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Tuesday, June 30, 2015

Natural Rockclimbers

This is Mike...
We drove by a rock outcropping a few days ago and met the owner of a rock climbing company.   That's when Sierra and Chase decided they were up to a rock climbing challenge and went for it. Yesterday, Elise and I watched our 9 year old daughter and 18 year old godchild scale a 60 foot escarpment multiple times. As with most parents, there comes a time when you realize your babies are getting older and more independent. We are so happy to be experiencing this part of our life with our kids and godchild. The golden years are now, not when we retire!
Sierra is applying chalk to her hand so that she can scale the rocks like a pro.

This is Sierra using her own skills to climb the cliff. She only had the safety rope in case she fell or wanted to rappel down in exciting fashion.

Amazing to think she did this with her own will to succeed. Activities like this are great for a child's self esteem. Sierra climbed to the top 3 times and Chase 6 times.

We are so proud of Sierra's fearlessness.

Chase scaled some of the extremely difficult portions of the cliff which were past vertical.

We met Marie from Munich, Germany and she climbed with Chase and Sierra. She has been down in Central America for 5 months now. She loves Central and South America a lot.

Sierra was all smiles after her rock climbing adventure. She claims to have found a new hobby. 

Marie climbed to the top and did say it was very difficult.

This smile is worth a thousand words.

Sunday, June 28, 2015

Looking for the elusive Quetzal bird

This is Mike...
We are giving it our all searching for the beautiful Quetzal bird. We have hiked many miles in several countries and now it has become a quest. If we don't see one on our trip down here we will be going to the Dallas Zoo where they have some in captivity. As if it were out of a book, while on our bird watching expedition, Zoe found a bird egg, no joke, a real bird egg. She of course has deep maternal tenancies and immediately wanted to take care of it. We never saw the Quetzal bird but we somehow got temporary guardianship of an egg. Such is life, you never know what is coming next when you trying to do something new.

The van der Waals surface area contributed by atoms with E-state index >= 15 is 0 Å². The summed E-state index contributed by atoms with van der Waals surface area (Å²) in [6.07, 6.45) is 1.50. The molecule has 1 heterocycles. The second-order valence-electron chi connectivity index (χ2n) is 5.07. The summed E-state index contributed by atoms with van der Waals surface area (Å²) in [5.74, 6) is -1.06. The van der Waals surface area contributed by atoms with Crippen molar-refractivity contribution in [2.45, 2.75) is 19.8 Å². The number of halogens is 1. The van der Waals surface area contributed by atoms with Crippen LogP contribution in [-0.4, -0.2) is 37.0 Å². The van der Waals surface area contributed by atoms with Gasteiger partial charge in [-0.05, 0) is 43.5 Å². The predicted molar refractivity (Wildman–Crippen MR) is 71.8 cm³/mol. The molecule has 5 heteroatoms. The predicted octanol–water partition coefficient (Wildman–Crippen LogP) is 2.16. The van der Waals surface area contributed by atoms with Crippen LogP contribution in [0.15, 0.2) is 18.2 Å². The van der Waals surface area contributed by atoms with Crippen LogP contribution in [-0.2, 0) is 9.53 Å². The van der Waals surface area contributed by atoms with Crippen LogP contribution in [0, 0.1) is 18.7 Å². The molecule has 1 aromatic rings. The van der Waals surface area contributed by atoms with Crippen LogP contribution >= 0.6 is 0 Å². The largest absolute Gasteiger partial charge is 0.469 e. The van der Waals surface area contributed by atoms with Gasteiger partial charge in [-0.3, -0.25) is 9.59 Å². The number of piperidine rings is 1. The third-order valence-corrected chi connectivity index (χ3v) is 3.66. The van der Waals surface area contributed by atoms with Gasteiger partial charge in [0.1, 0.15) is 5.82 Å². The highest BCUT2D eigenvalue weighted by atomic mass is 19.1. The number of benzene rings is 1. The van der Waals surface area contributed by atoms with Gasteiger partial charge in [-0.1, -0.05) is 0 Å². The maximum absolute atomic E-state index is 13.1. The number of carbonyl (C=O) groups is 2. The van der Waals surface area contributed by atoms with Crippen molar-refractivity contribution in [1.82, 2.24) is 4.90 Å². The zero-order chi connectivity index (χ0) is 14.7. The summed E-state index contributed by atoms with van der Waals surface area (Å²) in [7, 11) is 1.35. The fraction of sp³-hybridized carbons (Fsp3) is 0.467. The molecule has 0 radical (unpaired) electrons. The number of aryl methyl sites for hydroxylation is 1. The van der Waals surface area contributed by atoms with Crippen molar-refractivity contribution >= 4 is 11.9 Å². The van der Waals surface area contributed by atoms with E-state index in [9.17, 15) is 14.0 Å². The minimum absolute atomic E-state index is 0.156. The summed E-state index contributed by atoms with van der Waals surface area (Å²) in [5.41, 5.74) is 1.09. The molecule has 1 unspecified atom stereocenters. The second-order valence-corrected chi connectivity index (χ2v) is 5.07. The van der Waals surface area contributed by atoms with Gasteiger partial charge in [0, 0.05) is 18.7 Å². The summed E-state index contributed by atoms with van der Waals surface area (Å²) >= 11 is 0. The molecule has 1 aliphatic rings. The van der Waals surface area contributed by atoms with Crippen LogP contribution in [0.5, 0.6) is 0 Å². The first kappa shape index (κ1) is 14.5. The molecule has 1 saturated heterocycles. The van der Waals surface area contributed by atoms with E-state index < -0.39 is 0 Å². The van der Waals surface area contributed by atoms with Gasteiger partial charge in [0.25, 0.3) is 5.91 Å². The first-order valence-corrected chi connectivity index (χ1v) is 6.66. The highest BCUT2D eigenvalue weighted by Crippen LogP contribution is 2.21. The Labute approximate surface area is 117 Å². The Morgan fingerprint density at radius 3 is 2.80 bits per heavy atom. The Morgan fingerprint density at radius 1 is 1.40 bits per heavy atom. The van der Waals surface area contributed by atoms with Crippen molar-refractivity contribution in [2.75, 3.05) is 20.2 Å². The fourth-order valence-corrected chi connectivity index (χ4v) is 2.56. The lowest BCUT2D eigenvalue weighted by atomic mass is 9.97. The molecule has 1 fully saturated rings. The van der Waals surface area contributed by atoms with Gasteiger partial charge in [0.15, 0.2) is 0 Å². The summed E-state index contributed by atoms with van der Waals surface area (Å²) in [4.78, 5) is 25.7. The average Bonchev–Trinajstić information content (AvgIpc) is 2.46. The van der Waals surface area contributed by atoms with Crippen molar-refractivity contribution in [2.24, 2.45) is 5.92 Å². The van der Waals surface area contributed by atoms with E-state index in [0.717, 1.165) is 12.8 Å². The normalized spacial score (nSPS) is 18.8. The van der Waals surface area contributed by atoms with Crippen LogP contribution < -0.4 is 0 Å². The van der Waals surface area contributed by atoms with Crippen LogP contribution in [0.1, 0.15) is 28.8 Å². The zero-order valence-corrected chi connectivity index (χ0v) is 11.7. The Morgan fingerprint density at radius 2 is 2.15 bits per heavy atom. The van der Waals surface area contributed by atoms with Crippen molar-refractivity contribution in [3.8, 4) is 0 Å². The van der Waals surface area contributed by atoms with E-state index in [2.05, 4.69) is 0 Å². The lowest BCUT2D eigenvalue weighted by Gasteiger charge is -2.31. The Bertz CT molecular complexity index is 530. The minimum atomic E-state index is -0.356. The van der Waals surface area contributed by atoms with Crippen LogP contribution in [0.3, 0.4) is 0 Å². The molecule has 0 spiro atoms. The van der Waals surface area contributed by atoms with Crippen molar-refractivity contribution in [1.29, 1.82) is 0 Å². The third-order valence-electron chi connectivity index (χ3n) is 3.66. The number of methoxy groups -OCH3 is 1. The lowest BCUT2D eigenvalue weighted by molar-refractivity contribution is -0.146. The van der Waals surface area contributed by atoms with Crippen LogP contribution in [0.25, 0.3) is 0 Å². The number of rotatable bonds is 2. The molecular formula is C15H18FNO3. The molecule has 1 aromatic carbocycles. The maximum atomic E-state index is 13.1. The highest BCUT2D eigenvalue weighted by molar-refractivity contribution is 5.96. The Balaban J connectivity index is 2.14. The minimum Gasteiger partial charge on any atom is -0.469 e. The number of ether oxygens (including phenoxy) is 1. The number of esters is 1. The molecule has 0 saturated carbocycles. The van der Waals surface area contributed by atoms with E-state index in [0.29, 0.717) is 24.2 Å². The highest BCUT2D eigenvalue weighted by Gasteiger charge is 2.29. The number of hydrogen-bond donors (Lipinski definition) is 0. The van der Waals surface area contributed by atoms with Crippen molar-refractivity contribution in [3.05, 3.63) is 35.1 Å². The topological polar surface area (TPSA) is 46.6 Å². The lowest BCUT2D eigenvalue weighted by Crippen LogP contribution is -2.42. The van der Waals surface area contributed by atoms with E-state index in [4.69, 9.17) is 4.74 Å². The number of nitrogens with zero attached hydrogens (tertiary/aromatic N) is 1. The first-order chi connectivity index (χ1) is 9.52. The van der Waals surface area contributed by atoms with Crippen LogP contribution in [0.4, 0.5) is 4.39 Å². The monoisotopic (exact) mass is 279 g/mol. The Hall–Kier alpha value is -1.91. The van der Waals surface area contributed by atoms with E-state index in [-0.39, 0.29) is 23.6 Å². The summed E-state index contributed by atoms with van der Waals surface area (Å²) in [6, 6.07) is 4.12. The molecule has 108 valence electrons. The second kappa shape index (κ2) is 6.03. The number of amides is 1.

Zoe is sporting Bushnell binoculars and is quite a bird watcher.

Sierra is enamored by the nature of it all and usually finds creative outlet.

I almost fell down when Zoe showed me a bird egg, what are the odds?

And then she asked, "Daddy can I keep it? I have a nest back at home".
  

The indigenous shame

This is Mike...
Poverty is not isolated to any one country but when you see the same groups of people being marginalized country after country it can really make you mad. The indigenous people of the Americas brought us wonders like Tikal, Machu Pichu, calendars more sophisticated than ours, chocolate, and so on. Some of their techniques on construction of aqueducts, pyramids and other monolithic structures still perplex modern science today. These peoples accomplished a lot over the millennia.
   Today, they are shunned as uneducated thieves in Central America. We have spoken with many people and they generally give the same warnings about the Native people, "Watch for pickpocketing! Keep an eye on your kids!" etc. We have found the Indigenous peoples in most of the countries we have visited to be sweet and humble with a desire to smile but are cautious as they don't want to be hurt. I wonder if the indigenous people issue the same warnings amongst themselves about being around us? So much is lost in translation but beautiful eyes usually tell the truth. Fact is, in Panama, today 80% of the indigenous populations live in poverty and 50% in extreme poverty (living on less than a dollar day). It is not just Panama, all the countries of Central America wear the badge of failure with how they deal with their native peoples.   
  
A mother doing chores in the morning with her child, sounds normal enough? Except this mommy lives on next to nothing a day. She has it good though, as she lives in a sturdy home made of metal once used for shipping items around the world.

I cannot convey how sweet these people are once they warm up.